It certainly was a beautiful ceremony, and I too was impressed by the maturity and "healthiness" for lack of a better word, that the royal couple seem to bring to the occasion. Their joy was certainly palpable, and shared by al.

I do think, though, that there is a time and place to lament the blatant and unabashed cohabitation that is so common in our culture. In fact, I found it incredibly distressing that commentators on the American news channels all mentioned the fact that the royal couple lived together for nearly seven years before their marriage as a tremendous point in their favor! (Obviously, they would know each other so much better now, etc. etc) Given the chilling statistics of higher divorce rates for couples who cohabitate, I would say this is much more of a liability than an asset! But it's utterly taken for granted now that a couple will move in together if they are at all serious.

Like everyone else I wish the Duke and Duchess a long and happy marriage, and I am comforted by the thought that they will have the graces of the sacrament to see them through.

Emma said...

What job does the Duke of Cambridge have? I'm just curious.

Seraphic said...

Emma, he is a Captain in the RAF (air force). That is quite apart from all his other duties.

The men of the British Royal Family usually serve in the military. The Prince of Wales was in the Navy for years, and the Duke of York was (and may still be) a career Navy pilot, seeing active service during the Falklands War. Prince Harry is also a soldier, and he saw active service in Afghanistan.

Fifi, I too am sorry that the press is making a big approving deal that the couple lived together before they were married, and I loathe the spin that it is somehow necessary to "try the milk before you buy the cow". I think anyone who moves in with his girlfriend should be challenged by his nearest and dearest with "So when's the wedding?"

In the case of Kate Middleton, I can't get on my high horse and say "He should have dumped the tramp and married a pure teenage German princess." That's exactly what most of his male ancestors would have done, and it stank. KM took a serious risk by becoming involved with Prince William at all. The Press is not kind to the ex-girlfriends of princes. It is even nastier to ex-wives, e.g. Sarah, Duchess of York, who is not even called Sarah, Duchess of York anymore but just "Sarah Ferguson."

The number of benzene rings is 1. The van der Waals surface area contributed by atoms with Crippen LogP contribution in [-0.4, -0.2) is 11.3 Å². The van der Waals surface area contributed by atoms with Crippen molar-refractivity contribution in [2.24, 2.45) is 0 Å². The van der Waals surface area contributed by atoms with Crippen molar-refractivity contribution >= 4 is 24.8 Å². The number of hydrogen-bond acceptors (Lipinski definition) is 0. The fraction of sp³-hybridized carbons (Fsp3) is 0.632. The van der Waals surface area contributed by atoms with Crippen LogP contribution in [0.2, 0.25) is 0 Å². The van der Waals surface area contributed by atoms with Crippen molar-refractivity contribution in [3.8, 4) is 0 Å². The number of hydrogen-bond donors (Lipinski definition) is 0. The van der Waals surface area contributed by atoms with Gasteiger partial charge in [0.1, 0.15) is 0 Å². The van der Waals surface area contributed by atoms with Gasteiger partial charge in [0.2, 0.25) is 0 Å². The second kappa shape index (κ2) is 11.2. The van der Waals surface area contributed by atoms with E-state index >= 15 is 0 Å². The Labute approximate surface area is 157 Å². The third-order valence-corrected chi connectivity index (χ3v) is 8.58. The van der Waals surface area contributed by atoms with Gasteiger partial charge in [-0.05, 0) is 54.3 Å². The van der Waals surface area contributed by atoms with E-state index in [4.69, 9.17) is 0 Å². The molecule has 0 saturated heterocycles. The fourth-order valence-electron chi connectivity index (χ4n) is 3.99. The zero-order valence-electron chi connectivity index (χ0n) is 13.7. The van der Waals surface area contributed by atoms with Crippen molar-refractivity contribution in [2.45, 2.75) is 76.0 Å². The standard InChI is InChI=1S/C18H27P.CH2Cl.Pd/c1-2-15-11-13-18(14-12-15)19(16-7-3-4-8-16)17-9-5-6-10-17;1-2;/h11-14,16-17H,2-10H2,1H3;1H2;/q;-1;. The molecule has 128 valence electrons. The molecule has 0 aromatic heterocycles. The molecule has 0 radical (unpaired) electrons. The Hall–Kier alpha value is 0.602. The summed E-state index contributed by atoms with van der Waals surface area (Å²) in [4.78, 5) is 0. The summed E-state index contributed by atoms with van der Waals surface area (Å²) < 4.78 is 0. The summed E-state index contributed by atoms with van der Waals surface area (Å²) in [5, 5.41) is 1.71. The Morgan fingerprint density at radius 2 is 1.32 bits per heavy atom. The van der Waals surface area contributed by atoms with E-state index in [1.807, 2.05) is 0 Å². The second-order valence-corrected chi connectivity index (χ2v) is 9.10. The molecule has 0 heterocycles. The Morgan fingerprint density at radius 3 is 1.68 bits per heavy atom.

Almost nobody remembers this now, but in the last years before she was killed in that crash Diana was treated like a dirty joke by the UK Press. Nobody could shut up about her string of boyfriends and her undignified crushes on X and Y, about her tons of mascara, about her behaviour at the health club, blah, blah, blah, blah.

In short, it may have been that William and Kate decided that since marriage to a future king basically ruined (and shortened) William's mother's life, they had better wait for the perfect moment before Kate was plunged into the same situation. Meanwhile, it is very difficult for people in love to keep their hands off each other for years.

Probably only one or two more women in our lifetimes will ever be in the then-Miss Middleton's situation, so really, we cannot take the courtship of the Cambridges as a model for our own lives, except in that they appear to be prudent, cautious people who are great friends and love each other.

Seraphic said...

Correction: the Duke of Cambridge is a Flight Lieutenant. It is his brother who is a Captain.

Ella said...


I have to agree with Fifi here and I have to say I am rather disappointed in your response. I feel like you are making excuses for them because they are celebrities. I agree that very few women will be perhaps as famous as Kate Middleton but many many women look to her as an example and many more will have charming and handsome boyfriends with whom they are tempted to cohabitate with or to sleep with prior to getting married. When William and Kate do this and the Archbishop of Canterbury follows it up with "its no big deal" don't you think we are setting the bar a bit low and perhaps getting caught up in the proverbial "magic of the moment" of a commoner becoming a princess?

I don't want to demonize Kate. I can't imagine a life lived in the public spotlight and she is quite charming, but I also cannot ignore or make excuses for a poor moral choice that sets and example for others to follow.